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From holding conversations to creating art, artificial intelligence (AI) is becoming more and more human by the day – at face value, at least. 

Tools like ChatGPT are ushering in a new era of the internet by disrupting its most fundamental program: search engines.

Powered by AI technology, ChatGPT can provide detailed answers to search queries, write content based on prompts, and even fix faulty lines of code. While it’s not always accurate – its ‘knowledge’ comes from text found online, including books, blogs, and Wikipedia pages – it can be a lot more efficient and resourceful than traditional search engines such as Google.

When it comes to visual content, programs like DALL-E 2 enable the creation of pictures based on textual prompts. DALL-E 2 is trained using existing image banks and can create artwork, composites, and even mimic the style of known artists. 

kendrick lamar deepfake ai
In his music video for the song ‘The Heart Part 5’, Kendrick Lamar uses deepfake AI technology to morph his face into other renowned personalities / Image Credits: Pitchfork

There are also AI programs which can create music, mimic voices, and generate videos. Notably, DJ David Guetta was seen using AI-generated vocals – which sounded like the rapper Eminem – in one of his songs. Rapper Kendrick Lamar also worked with AI studio Deep Voodoo to create a music video where his face morphed into other celebrities including Will Smith and Kanye West.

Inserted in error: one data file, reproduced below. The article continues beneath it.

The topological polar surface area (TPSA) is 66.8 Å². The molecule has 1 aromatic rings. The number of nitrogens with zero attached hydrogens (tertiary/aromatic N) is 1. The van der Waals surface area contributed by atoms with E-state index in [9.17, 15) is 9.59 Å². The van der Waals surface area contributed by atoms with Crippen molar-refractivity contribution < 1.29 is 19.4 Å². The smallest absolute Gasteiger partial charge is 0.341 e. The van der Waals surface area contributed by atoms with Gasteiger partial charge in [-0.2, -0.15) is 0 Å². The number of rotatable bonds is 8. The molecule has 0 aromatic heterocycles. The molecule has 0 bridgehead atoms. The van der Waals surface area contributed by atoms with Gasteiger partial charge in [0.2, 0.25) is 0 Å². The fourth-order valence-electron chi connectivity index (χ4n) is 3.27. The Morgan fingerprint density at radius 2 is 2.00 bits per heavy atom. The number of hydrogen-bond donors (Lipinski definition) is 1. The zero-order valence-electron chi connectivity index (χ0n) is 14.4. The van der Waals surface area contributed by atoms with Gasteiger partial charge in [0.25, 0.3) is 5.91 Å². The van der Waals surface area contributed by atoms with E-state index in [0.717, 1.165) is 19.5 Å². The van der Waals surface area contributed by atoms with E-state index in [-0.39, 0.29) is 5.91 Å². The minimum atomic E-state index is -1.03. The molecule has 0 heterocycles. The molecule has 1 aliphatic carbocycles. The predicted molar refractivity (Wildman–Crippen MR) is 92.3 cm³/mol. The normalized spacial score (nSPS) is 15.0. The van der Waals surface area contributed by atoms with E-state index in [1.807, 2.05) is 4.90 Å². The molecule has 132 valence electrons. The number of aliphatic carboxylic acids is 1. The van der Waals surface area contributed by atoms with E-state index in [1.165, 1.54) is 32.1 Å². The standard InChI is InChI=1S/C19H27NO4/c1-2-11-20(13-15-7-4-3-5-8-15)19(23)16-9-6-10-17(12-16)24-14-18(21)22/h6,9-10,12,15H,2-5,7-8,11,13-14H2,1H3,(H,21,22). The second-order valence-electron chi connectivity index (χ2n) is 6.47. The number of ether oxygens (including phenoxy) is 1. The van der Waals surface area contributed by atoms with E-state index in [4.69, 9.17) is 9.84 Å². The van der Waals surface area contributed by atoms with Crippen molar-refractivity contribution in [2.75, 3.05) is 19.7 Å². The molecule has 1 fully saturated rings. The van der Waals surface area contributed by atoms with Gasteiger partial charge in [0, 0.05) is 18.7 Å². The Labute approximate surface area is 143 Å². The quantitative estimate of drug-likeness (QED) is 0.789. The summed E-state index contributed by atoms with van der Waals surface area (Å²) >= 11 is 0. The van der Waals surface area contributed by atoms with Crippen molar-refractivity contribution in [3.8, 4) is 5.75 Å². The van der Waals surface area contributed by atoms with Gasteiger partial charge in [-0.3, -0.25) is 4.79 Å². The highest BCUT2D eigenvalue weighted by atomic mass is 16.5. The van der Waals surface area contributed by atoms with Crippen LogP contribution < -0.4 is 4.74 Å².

It’s apparent that AI technology has the power to disrupt a wide range of creative fields, and here’s how it could impact Singapore’s creative professionals in the near future. 

Unlocking new creative avenues

For many, AI simplifies the process of turning ideas into reality. It acts as a substitute for the hundreds of hours of training which an artist or musician might usually put in.

Art forms such as painting and photography get replaced by prompting – describing what you want to see visualised, and allowing the computer to take care of the rest. 

“I feel like AI-generated content has created a world of opportunities for music, art, fashion, design and literature,” says Singaporean musician and artist Jaye Foo. “It has enabled me to come up with more ideas at a rapid speed and I am now able to create content with prompts.”

jaye foo
Jaye Foo is a Singaporean musician who launched the country’s first NFT bar and lounge / Image Credits: Jaye Foo

“Because I have this powerhouse of a tool working with me, I am able to embark on more projects and focus more on vision,” Foo continues. “Personally as an artist, I feel empowered.”

After hearing many creators praise the effectiveness of AI tools in their creative process, I was inspired to try it out for myself.

My experience with AI in music production was incredible – I experimented with creating a hip-hop song using AI assistance to generate lyrics and create a rap that sounded like [rapper] J. Cole. The use of AI proved to be an invaluable tool that helped me overcome creative obstacles and bring my vision to life.

– DJ Lethal Skillz

Creators are able to push boundaries with ease, in less time and at little cost.

For an entrepreneur, this could mean putting together branding and a mission statement without any outside help. For agencies, it could mean time saved writing emails, press releases, and other communications. With the groundwork out of the way, there’s more room to focus on ideas and the bigger picture.